Recriminations for Louisiana’s most Twitter-famous progressive were swift.
“I’m already ruined,” Anderson said in a phone interview Thursday, two days after the photos appeared.
A close friend and business partner quickly cut ties, killing a podcast venture the two had hoped to leverage from Anderson’s Twitter base.
Amid the backlash, attention turned to Anderson’s missing campaign finance reports. He has not filed any since the first quarter of last year, leaving the months covering his meteoric rise unaccounted for. Anderson blamed his staff for failing to file the reports.
Anderson says his political career is over.
“I may be Twitter famous, but nobody in Louisiana knows who the hell I am. Although they probably will now,” he said.
‘I need to start sexually harassing you’
Among Anderson’s accusers is a former campaign volunteer who says he sent her a nude photo of himself. It happened last summer, she said, as his fame accelerated. She said she did not ask for the photo, and she did not appreciate him sending it.
The Advocate agreed not to disclose the woman’s name or other identifying information, because she fears Anderson will retaliate. Multiple staffers confirmed that she worked as a volunteer.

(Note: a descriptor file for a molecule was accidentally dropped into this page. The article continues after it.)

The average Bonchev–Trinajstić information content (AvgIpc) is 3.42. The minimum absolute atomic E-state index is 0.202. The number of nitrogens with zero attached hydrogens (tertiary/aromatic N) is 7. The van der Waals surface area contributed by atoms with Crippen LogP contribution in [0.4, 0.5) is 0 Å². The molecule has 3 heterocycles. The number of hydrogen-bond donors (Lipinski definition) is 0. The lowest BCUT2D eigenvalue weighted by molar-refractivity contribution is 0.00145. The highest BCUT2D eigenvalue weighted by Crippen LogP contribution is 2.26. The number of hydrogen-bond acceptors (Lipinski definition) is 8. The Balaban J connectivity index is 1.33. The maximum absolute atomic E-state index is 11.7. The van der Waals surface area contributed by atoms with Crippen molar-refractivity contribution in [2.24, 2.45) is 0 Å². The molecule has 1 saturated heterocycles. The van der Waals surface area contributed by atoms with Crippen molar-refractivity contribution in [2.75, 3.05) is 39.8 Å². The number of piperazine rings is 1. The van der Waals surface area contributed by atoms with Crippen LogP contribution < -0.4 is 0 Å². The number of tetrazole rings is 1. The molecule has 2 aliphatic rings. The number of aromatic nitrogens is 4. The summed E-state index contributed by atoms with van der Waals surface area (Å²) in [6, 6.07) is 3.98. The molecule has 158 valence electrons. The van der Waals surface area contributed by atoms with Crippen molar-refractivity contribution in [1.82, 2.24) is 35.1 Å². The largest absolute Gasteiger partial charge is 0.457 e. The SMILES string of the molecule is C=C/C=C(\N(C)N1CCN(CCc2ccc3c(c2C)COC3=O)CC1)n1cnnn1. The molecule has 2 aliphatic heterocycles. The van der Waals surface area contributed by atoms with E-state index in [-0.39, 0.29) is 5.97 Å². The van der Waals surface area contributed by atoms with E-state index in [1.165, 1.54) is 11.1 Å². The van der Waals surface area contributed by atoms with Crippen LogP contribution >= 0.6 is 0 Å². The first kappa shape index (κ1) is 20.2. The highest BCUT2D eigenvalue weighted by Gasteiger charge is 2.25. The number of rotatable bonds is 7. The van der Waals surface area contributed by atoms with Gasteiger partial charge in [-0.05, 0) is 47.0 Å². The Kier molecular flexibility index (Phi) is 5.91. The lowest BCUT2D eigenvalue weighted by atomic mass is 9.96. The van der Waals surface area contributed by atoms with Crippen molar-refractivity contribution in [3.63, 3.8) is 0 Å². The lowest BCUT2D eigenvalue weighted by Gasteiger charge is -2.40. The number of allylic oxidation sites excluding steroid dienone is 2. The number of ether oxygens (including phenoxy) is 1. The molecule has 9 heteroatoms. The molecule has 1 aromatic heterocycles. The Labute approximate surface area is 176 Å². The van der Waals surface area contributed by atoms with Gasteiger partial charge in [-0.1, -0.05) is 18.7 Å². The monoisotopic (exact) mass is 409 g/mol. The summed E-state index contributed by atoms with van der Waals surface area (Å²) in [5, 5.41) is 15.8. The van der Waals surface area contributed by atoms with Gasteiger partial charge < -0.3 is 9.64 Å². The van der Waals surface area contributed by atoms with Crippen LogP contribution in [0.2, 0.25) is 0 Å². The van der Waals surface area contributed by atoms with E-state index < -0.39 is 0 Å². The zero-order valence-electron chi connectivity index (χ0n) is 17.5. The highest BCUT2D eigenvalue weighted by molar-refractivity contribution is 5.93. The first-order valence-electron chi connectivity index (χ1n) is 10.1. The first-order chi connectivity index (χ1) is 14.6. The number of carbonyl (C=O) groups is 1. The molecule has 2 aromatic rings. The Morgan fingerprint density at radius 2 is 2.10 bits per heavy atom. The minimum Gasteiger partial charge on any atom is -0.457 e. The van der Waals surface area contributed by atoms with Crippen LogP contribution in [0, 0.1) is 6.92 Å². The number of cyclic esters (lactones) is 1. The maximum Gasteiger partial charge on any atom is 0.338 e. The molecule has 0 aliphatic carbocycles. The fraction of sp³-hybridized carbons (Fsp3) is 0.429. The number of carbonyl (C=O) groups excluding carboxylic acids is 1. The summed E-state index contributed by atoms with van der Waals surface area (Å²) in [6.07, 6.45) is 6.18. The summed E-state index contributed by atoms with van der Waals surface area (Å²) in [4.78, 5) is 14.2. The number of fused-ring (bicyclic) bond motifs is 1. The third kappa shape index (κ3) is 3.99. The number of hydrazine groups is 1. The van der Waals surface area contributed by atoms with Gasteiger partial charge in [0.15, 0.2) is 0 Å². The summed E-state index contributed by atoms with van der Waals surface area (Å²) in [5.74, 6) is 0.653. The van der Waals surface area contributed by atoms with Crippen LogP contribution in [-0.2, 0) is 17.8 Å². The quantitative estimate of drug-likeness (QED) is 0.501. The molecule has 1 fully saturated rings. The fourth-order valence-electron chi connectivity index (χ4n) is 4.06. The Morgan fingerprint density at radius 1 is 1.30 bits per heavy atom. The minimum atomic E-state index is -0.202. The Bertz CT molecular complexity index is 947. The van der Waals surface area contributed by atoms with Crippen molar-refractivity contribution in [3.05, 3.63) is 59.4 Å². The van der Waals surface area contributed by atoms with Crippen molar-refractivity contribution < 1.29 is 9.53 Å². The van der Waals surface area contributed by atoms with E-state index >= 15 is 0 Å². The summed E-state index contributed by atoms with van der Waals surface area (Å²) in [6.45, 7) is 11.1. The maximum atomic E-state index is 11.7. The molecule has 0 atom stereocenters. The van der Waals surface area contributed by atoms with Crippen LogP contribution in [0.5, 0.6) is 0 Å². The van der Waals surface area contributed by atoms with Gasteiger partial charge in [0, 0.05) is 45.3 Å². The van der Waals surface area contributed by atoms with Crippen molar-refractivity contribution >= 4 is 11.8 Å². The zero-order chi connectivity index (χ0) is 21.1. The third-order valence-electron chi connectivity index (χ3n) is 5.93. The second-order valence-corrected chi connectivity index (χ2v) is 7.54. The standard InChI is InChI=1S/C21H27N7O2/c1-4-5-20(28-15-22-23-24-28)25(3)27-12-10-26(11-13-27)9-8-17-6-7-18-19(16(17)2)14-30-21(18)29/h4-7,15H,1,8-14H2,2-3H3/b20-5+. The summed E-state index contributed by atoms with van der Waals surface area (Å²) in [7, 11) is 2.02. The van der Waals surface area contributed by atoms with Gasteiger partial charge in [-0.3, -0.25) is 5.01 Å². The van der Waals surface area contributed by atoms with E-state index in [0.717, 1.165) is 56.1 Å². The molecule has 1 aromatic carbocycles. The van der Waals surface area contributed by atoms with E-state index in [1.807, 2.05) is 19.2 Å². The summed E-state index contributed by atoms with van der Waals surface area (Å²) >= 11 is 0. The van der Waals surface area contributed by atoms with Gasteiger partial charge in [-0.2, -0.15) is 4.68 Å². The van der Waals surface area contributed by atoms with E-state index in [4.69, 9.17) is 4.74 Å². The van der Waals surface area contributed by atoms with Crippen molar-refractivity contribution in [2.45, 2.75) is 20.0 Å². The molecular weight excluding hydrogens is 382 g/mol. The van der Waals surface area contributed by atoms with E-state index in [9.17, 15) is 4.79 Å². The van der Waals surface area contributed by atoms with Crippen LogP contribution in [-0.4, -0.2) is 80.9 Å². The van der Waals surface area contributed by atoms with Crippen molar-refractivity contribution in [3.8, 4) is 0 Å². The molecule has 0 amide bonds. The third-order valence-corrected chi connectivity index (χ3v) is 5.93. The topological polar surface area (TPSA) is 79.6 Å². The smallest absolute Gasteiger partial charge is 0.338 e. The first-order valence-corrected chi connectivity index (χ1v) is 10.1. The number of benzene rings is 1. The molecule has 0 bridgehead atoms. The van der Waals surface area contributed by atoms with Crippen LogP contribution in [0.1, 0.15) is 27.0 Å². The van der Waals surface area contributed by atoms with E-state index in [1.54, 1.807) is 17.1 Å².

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The woman said she deleted the photo, but she shared other messages in which Anderson, unbidden, sent her shirtless selfies.
“I need to start sexually harassing you,” Anderson wrote in one message.
The woman said they had started chatting privately after Anderson noticed her posts about difficult situations from her past. She figured he was safe to talk to, since he was married.
“The way he came across was that he could feel I was in pain,” she said. “Wanting to be that comforting friend, and have me talk about it.”
Anderson seemed uninterested in the woman’s work on his campaign, she said, and he quickly escalated their friendly chats to flirtatious comments and sometimes incoherent evening musings. She said she tried unsuccessfully to steer the chats back to business.
Staying in Anderson’s good graces without encouraging his unseemly behavior was difficult, she said.
“Even though I was volunteer status, he was an employer, he was a reference. I was trying my hardest not to lose it on him. Trying to be professional, trying to be polite,” she said.
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Meanwhile, Leveque said, Anderson continued his habit of touching her bottom for about two months after they stopped sleeping together.